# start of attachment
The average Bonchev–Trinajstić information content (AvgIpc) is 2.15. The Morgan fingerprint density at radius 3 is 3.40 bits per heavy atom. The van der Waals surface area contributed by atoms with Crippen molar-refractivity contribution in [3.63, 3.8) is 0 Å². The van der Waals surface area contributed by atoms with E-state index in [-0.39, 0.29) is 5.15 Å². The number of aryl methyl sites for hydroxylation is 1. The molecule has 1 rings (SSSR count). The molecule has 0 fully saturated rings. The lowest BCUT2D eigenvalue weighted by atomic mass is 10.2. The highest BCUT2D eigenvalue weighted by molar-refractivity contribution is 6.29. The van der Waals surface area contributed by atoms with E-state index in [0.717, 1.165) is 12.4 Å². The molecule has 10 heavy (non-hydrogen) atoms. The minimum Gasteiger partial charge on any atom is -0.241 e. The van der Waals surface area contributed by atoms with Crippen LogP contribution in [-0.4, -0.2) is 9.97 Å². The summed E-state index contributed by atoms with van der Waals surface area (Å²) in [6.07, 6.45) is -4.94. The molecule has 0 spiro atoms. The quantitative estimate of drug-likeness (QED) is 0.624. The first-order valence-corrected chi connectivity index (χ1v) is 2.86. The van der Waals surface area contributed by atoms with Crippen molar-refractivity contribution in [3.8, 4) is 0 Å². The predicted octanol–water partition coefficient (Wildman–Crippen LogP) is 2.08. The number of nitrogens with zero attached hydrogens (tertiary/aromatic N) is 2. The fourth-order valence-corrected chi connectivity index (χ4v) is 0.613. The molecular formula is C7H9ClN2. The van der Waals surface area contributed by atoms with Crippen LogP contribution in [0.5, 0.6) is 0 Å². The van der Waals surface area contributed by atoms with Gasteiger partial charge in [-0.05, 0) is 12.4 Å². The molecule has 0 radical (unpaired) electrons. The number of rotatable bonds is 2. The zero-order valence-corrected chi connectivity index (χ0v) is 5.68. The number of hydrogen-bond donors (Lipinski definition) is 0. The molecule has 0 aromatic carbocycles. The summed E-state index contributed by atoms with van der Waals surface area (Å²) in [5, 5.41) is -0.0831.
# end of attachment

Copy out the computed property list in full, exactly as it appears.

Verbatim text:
The average Bonchev–Trinajstić information content (AvgIpc) is 2.15. The Morgan fingerprint density at radius 3 is 3.40 bits per heavy atom. The van der Waals surface area contributed by atoms with Crippen molar-refractivity contribution in [3.63, 3.8) is 0 Å². The van der Waals surface area contributed by atoms with E-state index in [-0.39, 0.29) is 5.15 Å². The number of aryl methyl sites for hydroxylation is 1. The molecule has 1 rings (SSSR count). The molecule has 0 fully saturated rings. The lowest BCUT2D eigenvalue weighted by atomic mass is 10.2. The highest BCUT2D eigenvalue weighted by molar-refractivity contribution is 6.29. The van der Waals surface area contributed by atoms with E-state index in [0.717, 1.165) is 12.4 Å². The molecule has 10 heavy (non-hydrogen) atoms. The minimum Gasteiger partial charge on any atom is -0.241 e. The van der Waals surface area contributed by atoms with Crippen LogP contribution in [-0.4, -0.2) is 9.97 Å². The summed E-state index contributed by atoms with van der Waals surface area (Å²) in [6.07, 6.45) is -4.94. The molecule has 0 spiro atoms. The quantitative estimate of drug-likeness (QED) is 0.624. The first-order valence-corrected chi connectivity index (χ1v) is 2.86. The van der Waals surface area contributed by atoms with Crippen molar-refractivity contribution in [3.8, 4) is 0 Å². The predicted octanol–water partition coefficient (Wildman–Crippen LogP) is 2.08. The number of nitrogens with zero attached hydrogens (tertiary/aromatic N) is 2. The fourth-order valence-corrected chi connectivity index (χ4v) is 0.613. The molecular formula is C7H9ClN2. The van der Waals surface area contributed by atoms with Crippen LogP contribution in [0.5, 0.6) is 0 Å². The van der Waals surface area contributed by atoms with Gasteiger partial charge in [-0.05, 0) is 12.4 Å². The molecule has 0 radical (unpaired) electrons. The number of rotatable bonds is 2. The zero-order valence-corrected chi connectivity index (χ0v) is 5.68. The number of hydrogen-bond donors (Lipinski definition) is 0. The molecule has 0 aromatic carbocycles. The summed E-state index contributed by atoms with van der Waals surface area (Å²) in [5, 5.41) is -0.0831.